A lack of sleep puts a major dent in a lot of physiological systems, from insulin sensitivity to immune function, as well as psychological functioning like mood, willpower, and decision making. It’s looking like three days of ‘oversleeping’ constituting of ~9 hours of sleep is enough to reverse at least some of the effects of chronic sleep deprivation .
This can be problematic for a lot of people, insomniacs, sleep disorders, chronic anxiety, or simply those who when they wake up early in the morning—like myself—can’t fall back asleep. I’ve been using something called Cyproheptadine occasionally for a few months to top off my sleep tank, but only recently delved into the pharmacology of why exactly it works, and what to do about the downsides.
Often sold under the brand names Ciplactin or Periactin here in Europe, Cyproheptadine (above) is an first-generation, old school anti-histamine. Your parents have likely used it if you haven’t (it’s still sold OTC and prescribed) and works incredibly well for things like hay fever and itching. Right now, it’s not used often because although it works well as an anti-histamine, it also has a high binding affinity to other receptors and can cause drowsiness — making it less than ideal for daytime use.
A deal-breaker for regular anti-histamine use, Cyproheptadine has been shown to increase restorative slow-wave sleep , improve sleep outcome  and has been used successfully to treat nightmares, keeping sufferers of PTSD asleep throughout the night . While it works impressively well at improving sleep architecture it has some drawbacks. Taken too close to bedtime I found any dose gave me a hangover leaving me extremely groggy; though I noticed a U shaped response curve, with 1mg being worse than 2mg, and almost as bad as 4mg. While the improvements in sleep outweighed the negative effects, losing half a day to the hangover and becoming ravenously hungry the entire day after taking a dose, made it useful only under very specific circumstances.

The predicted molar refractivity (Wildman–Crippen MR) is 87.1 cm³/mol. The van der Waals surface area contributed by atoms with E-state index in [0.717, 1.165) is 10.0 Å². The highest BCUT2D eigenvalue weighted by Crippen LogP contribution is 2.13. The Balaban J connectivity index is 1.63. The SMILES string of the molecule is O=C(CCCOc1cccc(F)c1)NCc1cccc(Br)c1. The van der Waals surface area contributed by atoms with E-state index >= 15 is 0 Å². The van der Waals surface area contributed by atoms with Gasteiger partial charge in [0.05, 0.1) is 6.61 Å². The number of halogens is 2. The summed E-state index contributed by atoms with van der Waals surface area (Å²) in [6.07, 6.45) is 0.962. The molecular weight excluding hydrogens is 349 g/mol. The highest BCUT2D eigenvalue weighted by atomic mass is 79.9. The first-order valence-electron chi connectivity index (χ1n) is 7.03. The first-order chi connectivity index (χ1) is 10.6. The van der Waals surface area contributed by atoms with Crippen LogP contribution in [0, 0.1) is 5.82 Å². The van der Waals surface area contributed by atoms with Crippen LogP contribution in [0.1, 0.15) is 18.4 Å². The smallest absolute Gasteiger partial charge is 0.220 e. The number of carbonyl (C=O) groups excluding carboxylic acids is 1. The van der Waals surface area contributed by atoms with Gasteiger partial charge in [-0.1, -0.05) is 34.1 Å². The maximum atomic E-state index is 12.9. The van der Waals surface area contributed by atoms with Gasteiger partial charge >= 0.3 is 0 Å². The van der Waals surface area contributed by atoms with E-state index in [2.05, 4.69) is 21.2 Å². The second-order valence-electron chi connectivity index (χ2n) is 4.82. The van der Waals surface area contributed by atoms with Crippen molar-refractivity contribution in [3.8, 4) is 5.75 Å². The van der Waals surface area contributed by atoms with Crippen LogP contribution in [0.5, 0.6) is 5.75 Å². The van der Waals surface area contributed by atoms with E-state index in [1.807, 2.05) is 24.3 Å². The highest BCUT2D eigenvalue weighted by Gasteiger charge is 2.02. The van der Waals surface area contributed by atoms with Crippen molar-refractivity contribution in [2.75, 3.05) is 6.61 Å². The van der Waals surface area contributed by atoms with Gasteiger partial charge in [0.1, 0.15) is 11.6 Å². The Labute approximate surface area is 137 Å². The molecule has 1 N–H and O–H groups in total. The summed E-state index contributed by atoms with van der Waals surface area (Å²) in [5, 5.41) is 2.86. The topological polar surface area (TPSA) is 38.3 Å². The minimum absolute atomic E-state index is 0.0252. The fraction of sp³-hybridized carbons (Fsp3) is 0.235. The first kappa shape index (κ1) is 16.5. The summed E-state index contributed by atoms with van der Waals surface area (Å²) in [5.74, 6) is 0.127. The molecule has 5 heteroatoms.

These drawbacks seem to occur because cyproheptadine binds to the 5HT 1a and 2 receptor sites with a higher affinity than serotonin (5HT) itself, dramatically reducing serotonin uptake in the brain. It does this so well in fact that it’s been used to treat patients with Serotonin Syndrome (a potentially fatal overdose of serotonin) in under two hours .
Low serotonin levels are associated with hunger, low mood and energy, and supplementation of 5HTP causes significant appetite suppression and effortless weightless even in obese subjects  .
Cyproheptadine also suppresses growth hormone and cortisol during sleep significantly , the latter may explain why sleep duration increases are so often noted since cortisol normally increases in the morning to the point it’s a contributing factor to ‘waking’ up. It may also contribute to the hangover symptoms the morning after, with cortisol too low to give any sense of purpose, leaving one too relaxed.
The downsides noted here have relatively easy fixes, first increasing low serotonin levels is as simple as supplementing with 5HTP, 100mg should be fine. Cortisol on the other hand is a little harder to spike as quickly. Caffeine works , as does exercise at 60+% of your VO2Max aka cardio or a weightlifting workout with little/no rest between sets and exercises . Either or preferably both would spike cortisol far higher than normal baseline and I’ve found the combination to restore cognitive capacity fairly quickly.
With all that said, this is not a protocol that should be used too often. The effects on Growth Hormone alone are reason enough for most people to avoid taking it regularly, but when catching up on sleep is necessary or you need to guarantee a great night, this is the cocktail to try. It works better than anything else I’ve found, has the benefits of preventing vivid dreams, and keeps me asleep for 9+ hours no matter what. With that said, I couldn’t recommend anyone take it more than once a week and ideally only when the following day doesn’t require peak mental performance just in case the evening dose or morning antidote isn’t well calibrated for your particular body and mind.
Immediately upon waking:
50-100mg 5-HTP (5-HTP can make some people queasy, start with 50mg)
As soon as possible after that: Cardio or a Crossfit-style workout
50-100mg 5-HTP (only if mood is low, or abnormally hungry)
And that should do it. To repeat the warning, this sort of OTC sleep aid should only be used when necessary. You’re an adult (probably), please do your research before deciding if this is something you want to do — I’m not proposing this as a good idea, merely a practical solution backed up with some research.
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10. Exercise and circulating cortisol levels: the intensity threshold effect. ↵